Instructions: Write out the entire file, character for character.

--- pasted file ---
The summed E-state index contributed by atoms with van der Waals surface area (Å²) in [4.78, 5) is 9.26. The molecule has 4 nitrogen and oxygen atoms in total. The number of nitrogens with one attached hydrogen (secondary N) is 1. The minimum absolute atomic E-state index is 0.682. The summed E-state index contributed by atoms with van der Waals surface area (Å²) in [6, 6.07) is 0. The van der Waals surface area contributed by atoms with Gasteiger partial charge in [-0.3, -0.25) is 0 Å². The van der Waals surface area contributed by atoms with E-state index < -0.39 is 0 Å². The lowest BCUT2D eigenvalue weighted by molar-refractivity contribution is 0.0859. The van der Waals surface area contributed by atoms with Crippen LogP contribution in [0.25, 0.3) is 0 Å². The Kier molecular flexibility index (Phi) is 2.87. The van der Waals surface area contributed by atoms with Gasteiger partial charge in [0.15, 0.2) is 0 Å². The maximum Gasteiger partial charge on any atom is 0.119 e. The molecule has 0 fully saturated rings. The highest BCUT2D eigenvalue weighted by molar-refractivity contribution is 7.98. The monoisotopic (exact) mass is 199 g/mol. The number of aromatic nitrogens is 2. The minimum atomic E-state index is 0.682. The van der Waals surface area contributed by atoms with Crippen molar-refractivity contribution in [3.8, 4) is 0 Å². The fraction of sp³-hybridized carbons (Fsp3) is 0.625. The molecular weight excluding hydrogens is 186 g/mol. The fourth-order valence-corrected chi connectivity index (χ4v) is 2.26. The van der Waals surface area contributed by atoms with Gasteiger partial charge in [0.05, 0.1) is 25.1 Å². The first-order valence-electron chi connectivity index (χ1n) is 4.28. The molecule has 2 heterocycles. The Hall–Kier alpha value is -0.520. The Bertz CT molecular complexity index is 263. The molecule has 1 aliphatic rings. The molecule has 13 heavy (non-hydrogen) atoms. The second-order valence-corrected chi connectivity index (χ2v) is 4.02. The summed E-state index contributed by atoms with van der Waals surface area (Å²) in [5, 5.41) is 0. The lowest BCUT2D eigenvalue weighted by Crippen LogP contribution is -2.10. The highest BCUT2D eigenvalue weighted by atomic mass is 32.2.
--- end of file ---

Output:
The summed E-state index contributed by atoms with van der Waals surface area (Å²) in [4.78, 5) is 9.26. The molecule has 4 nitrogen and oxygen atoms in total. The number of nitrogens with one attached hydrogen (secondary N) is 1. The minimum absolute atomic E-state index is 0.682. The summed E-state index contributed by atoms with van der Waals surface area (Å²) in [6, 6.07) is 0. The van der Waals surface area contributed by atoms with Gasteiger partial charge in [-0.3, -0.25) is 0 Å². The van der Waals surface area contributed by atoms with E-state index < -0.39 is 0 Å². The lowest BCUT2D eigenvalue weighted by molar-refractivity contribution is 0.0859. The van der Waals surface area contributed by atoms with Crippen LogP contribution in [0.25, 0.3) is 0 Å². The Kier molecular flexibility index (Phi) is 2.87. The van der Waals surface area contributed by atoms with Gasteiger partial charge in [0.15, 0.2) is 0 Å². The maximum Gasteiger partial charge on any atom is 0.119 e. The molecule has 0 fully saturated rings. The highest BCUT2D eigenvalue weighted by molar-refractivity contribution is 7.98. The monoisotopic (exact) mass is 199 g/mol. The number of aromatic nitrogens is 2. The minimum atomic E-state index is 0.682. The van der Waals surface area contributed by atoms with Crippen molar-refractivity contribution in [3.8, 4) is 0 Å². The fraction of sp³-hybridized carbons (Fsp3) is 0.625. The molecular weight excluding hydrogens is 186 g/mol. The fourth-order valence-corrected chi connectivity index (χ4v) is 2.26. The van der Waals surface area contributed by atoms with Gasteiger partial charge in [0.05, 0.1) is 25.1 Å². The first-order valence-electron chi connectivity index (χ1n) is 4.28. The molecule has 2 heterocycles. The Hall–Kier alpha value is -0.520. The Bertz CT molecular complexity index is 263. The molecule has 1 aliphatic rings. The molecule has 13 heavy (non-hydrogen) atoms. The second-order valence-corrected chi connectivity index (χ2v) is 4.02. The summed E-state index contributed by atoms with van der Waals surface area (Å²) in [5, 5.41) is 0. The lowest BCUT2D eigenvalue weighted by Crippen LogP contribution is -2.10. The highest BCUT2D eigenvalue weighted by atomic mass is 32.2.